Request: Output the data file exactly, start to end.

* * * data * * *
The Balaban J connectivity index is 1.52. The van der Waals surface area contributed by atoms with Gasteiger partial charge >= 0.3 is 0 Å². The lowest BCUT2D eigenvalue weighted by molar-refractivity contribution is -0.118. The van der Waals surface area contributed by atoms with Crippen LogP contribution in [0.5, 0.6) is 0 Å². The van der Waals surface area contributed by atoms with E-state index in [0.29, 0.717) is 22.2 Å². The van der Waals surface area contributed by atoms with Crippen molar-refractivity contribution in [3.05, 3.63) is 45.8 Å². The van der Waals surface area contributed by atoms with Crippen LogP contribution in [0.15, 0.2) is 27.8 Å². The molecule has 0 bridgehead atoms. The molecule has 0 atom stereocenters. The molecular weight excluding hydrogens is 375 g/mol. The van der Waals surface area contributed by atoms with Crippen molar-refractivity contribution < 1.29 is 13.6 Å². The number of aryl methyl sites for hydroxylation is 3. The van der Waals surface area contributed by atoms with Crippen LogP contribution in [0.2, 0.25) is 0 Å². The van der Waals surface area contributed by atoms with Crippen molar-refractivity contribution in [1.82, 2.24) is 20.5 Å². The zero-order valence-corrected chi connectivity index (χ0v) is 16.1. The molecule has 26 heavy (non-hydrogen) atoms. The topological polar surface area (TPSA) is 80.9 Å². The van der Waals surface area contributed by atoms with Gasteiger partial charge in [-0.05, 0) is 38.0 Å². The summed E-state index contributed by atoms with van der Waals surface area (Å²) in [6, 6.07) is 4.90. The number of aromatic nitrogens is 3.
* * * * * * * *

The Balaban J connectivity index is 1.52. The van der Waals surface area contributed by atoms with Gasteiger partial charge >= 0.3 is 0 Å². The lowest BCUT2D eigenvalue weighted by molar-refractivity contribution is -0.118. The van der Waals surface area contributed by atoms with Crippen LogP contribution in [0.5, 0.6) is 0 Å². The van der Waals surface area contributed by atoms with E-state index in [0.29, 0.717) is 22.2 Å². The van der Waals surface area contributed by atoms with Crippen molar-refractivity contribution in [3.05, 3.63) is 45.8 Å². The van der Waals surface area contributed by atoms with Crippen LogP contribution in [0.15, 0.2) is 27.8 Å². The molecule has 0 bridgehead atoms. The molecule has 0 atom stereocenters. The molecular weight excluding hydrogens is 375 g/mol. The van der Waals surface area contributed by atoms with Crippen molar-refractivity contribution < 1.29 is 13.6 Å². The number of aryl methyl sites for hydroxylation is 3. The van der Waals surface area contributed by atoms with Crippen LogP contribution in [0.2, 0.25) is 0 Å². The van der Waals surface area contributed by atoms with Crippen molar-refractivity contribution in [1.82, 2.24) is 20.5 Å². The zero-order valence-corrected chi connectivity index (χ0v) is 16.1. The molecule has 26 heavy (non-hydrogen) atoms. The topological polar surface area (TPSA) is 80.9 Å². The van der Waals surface area contributed by atoms with Gasteiger partial charge in [-0.05, 0) is 38.0 Å². The summed E-state index contributed by atoms with van der Waals surface area (Å²) in [6, 6.07) is 4.90. The number of aromatic nitrogens is 3.